The Old Man on the Bench
When my daily routines were changed by the Corona crisis, I picked up a new habit: Walking. Each day I walked around lakes and through forests in the morning, during lunchtime, or in the evening.
One day in the spring I saw an old man, sitting on a bench next to a lake in the forest. His foldable bike next to the bench, a binocular in his hands, he was watching birds.
The weeks went by, and I saw him again and again. Our encounters started with a nod, then a short greeting, each time I passed by the bench. And one day he lifted his hand, signalizing to me, that he would like to say something. I don’t remember what he wanted to talk about, it might have been how nice the weather was or that he was happy it stopped raining.
Weeks passed, and we greeted each other, and every so often we talked for a few minutes.
One day, the bench was empty, which wasn’t unusual because we didn’t see each other every day. When I followed the path through the forest, I saw him sitting on a fallen tree in the middle of the forest. I asked why he had changed his location, and he told me the bench was occupied when he approached it.
We talked, and he asked me about my life and job. I learned he was a painter, and he was proud to be always able to live from creating art. He had worked for a long time in his life as a stage artist for the Opera. The backgrounds and artwork used today were his work. I told him that I worked in the building next to the Opera and I could hear the opera singers practicing during the days.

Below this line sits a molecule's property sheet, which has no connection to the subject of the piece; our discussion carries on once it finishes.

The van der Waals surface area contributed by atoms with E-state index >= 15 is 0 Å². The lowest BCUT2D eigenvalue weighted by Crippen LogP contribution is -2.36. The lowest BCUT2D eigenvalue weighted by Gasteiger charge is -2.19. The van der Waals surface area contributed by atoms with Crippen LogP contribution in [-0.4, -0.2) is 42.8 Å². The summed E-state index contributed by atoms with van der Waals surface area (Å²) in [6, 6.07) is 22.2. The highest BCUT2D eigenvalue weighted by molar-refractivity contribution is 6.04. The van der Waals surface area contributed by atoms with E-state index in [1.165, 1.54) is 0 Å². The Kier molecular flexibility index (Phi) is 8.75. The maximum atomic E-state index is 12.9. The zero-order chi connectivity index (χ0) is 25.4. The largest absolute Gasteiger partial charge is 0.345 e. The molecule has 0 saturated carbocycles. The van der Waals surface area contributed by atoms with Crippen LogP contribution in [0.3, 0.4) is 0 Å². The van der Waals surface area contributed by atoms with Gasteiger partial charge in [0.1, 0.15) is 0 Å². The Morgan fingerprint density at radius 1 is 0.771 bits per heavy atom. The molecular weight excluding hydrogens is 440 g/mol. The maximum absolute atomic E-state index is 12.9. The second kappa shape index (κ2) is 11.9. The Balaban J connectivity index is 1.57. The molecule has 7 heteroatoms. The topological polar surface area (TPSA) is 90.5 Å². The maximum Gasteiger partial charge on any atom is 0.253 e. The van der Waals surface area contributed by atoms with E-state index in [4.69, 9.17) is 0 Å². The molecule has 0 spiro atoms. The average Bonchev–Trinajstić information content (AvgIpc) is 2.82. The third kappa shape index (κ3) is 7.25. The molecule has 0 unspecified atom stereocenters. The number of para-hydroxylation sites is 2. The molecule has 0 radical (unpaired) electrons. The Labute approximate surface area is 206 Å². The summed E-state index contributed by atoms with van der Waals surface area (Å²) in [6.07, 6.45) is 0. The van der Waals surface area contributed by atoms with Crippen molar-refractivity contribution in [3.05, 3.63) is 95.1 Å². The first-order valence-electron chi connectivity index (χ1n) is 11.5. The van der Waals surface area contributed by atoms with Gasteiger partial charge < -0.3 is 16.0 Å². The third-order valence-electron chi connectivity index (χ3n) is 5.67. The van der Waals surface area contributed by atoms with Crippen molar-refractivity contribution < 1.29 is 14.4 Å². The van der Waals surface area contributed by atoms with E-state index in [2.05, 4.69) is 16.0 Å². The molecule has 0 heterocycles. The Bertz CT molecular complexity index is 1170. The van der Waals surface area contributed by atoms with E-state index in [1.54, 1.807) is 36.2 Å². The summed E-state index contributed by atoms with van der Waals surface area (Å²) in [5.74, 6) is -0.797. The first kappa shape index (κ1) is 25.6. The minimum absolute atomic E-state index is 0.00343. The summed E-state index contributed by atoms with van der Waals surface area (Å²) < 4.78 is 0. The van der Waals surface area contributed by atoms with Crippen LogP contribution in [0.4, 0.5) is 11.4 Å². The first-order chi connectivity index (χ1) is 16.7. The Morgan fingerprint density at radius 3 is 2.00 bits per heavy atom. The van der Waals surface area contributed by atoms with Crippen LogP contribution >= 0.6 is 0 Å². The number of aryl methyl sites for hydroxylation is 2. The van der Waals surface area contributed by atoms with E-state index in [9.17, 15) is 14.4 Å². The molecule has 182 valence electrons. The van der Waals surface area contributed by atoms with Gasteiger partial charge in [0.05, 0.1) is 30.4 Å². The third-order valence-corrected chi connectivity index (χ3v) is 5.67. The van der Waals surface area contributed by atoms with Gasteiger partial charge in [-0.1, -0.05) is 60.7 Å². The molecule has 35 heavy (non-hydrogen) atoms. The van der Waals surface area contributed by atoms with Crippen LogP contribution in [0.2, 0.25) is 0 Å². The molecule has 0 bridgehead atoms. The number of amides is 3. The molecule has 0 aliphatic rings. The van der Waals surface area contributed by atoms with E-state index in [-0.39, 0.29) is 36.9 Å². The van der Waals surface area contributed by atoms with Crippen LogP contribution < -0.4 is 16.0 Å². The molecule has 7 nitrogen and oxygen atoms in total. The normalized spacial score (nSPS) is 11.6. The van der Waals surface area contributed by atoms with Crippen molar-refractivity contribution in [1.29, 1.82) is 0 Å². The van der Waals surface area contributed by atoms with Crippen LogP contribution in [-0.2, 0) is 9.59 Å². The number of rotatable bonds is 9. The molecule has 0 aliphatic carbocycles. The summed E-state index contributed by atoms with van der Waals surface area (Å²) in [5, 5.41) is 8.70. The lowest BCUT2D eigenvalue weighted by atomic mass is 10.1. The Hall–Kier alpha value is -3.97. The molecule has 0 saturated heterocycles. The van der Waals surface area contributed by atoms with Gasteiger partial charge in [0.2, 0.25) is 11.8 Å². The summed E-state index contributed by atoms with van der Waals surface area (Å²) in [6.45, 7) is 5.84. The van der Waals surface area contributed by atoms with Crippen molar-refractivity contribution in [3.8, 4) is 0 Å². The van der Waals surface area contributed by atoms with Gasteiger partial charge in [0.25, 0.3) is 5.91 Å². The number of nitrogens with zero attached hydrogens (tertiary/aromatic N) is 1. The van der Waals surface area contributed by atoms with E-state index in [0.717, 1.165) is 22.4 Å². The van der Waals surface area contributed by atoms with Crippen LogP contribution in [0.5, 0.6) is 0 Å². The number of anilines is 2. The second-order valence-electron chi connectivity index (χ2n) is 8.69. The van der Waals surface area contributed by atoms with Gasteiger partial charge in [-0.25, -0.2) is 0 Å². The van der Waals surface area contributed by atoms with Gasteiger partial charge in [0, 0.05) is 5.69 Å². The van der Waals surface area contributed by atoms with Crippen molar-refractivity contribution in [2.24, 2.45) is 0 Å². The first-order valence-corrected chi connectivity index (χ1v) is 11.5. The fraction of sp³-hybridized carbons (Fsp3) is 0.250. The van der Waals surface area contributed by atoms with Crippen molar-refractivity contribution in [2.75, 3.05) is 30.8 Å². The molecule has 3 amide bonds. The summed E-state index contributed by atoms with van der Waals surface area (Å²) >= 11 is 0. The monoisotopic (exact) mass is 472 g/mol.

I learned of his passion for rock climbing and how he immigrated from Austria to Germany. He told me how much he misses the mountains and climbing, but at 82 it wasn’t possible anymore to climb. When he talked about grabbing the rocks with his fingers, I could see the fire in his eyes. He regretted having lost contact with his family and his children.
There are not many birds in the forests these days, he told me with a sad face. I asked him what he meant because the forest would be full of loud twittering birds. He realized that the birds were still there, but his ears couldn’t hear them anymore. I think that day, he felt for the first time that he was old.
That was the last time I saw him. Weeks passed by, then months, but the bench stayed abandoned. I don’t know if he gave up looking for birds he was unable to hear, got sick, or if he died. But I’m glad I talked to him.
I wrote this Haiku for him.